As noted, in the ABAC area, the life science industry remains a primary focus of enforcement.
In capital markets, the due diligence failures of intermediaries have become a new focus of regulatory investigation and enforcement, especially for small and medium-size brokers and underwriters.
In the AML regime, the regulator has expanded enforcement against banks and third-party payment institutions.
The news in 2020 has largely focused on a deterioration of relationships between China and a number of Western jurisdictions, the United States in particular. Yet there are at least some indications that good-faith enforcement collaboration still takes place. In April 2020, when Luckin Coffee Inc., a China-based NASDAQ-listed company, announced findings of an estimated RMB2.2 billion (USD310 million) in false sales, the CSRC immediately expressed its disapproval of “all forms of fraud by listed companies”. The CSRC stated publicly that it had “proactively initiated communications with the SEC with regard to possible investigation into Luckin Coffee”, and expressed “readiness to cooperate fully with the SEC under the IOSCO Multilateral Memorandum of Understanding”.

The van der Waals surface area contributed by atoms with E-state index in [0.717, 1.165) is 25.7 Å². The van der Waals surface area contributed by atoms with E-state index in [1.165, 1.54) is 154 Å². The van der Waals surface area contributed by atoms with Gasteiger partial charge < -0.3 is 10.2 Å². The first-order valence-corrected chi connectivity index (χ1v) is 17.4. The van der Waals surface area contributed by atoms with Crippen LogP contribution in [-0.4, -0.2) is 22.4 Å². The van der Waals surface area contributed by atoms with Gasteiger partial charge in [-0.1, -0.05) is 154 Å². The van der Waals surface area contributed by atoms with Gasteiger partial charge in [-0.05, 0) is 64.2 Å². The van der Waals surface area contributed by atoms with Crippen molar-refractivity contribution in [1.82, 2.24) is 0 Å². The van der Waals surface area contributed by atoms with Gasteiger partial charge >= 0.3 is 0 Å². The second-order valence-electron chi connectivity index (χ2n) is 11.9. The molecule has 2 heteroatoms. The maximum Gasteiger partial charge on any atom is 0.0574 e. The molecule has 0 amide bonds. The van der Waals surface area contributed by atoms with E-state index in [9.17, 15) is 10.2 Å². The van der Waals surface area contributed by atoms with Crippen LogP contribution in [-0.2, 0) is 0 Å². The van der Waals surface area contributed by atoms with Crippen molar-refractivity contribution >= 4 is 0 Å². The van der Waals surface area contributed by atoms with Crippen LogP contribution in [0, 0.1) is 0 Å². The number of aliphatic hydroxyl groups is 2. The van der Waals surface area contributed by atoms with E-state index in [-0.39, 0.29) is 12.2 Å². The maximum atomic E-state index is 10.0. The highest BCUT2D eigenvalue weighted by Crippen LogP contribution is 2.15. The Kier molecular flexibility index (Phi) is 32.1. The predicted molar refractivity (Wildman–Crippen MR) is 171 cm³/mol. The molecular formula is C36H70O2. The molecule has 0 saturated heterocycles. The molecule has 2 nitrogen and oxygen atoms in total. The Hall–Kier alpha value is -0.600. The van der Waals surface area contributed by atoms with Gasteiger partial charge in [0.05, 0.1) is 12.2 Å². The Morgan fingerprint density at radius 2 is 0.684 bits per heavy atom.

Yi Huiman, the Chairman of CSRC, also stated that CSRC had provided the SEC and the Public Company Accounting Oversight Board (PCAOB) with audit working papers of 14 Chinese companies listed on the U.S. securities markets. According to Yi, since 2019, CSRC had made several proposals to PCAOB regarding a “joint inspection” approach for audit supervision, although U.S. authorities had not returned positive feedback.
However, as China continues to wrangle with Western jurisdictions over tariffs, sanctions, high‑profile cases such as the detention of Huawei’s Chief Financial Officer, and high-profile legislation such as the U.S. Holding Foreign Companies Accountable Act, the potential for further cross-border enforcement collaboration appears bleak, at least in the near future.
Enforcement collaboration between mainland China and Hong Kong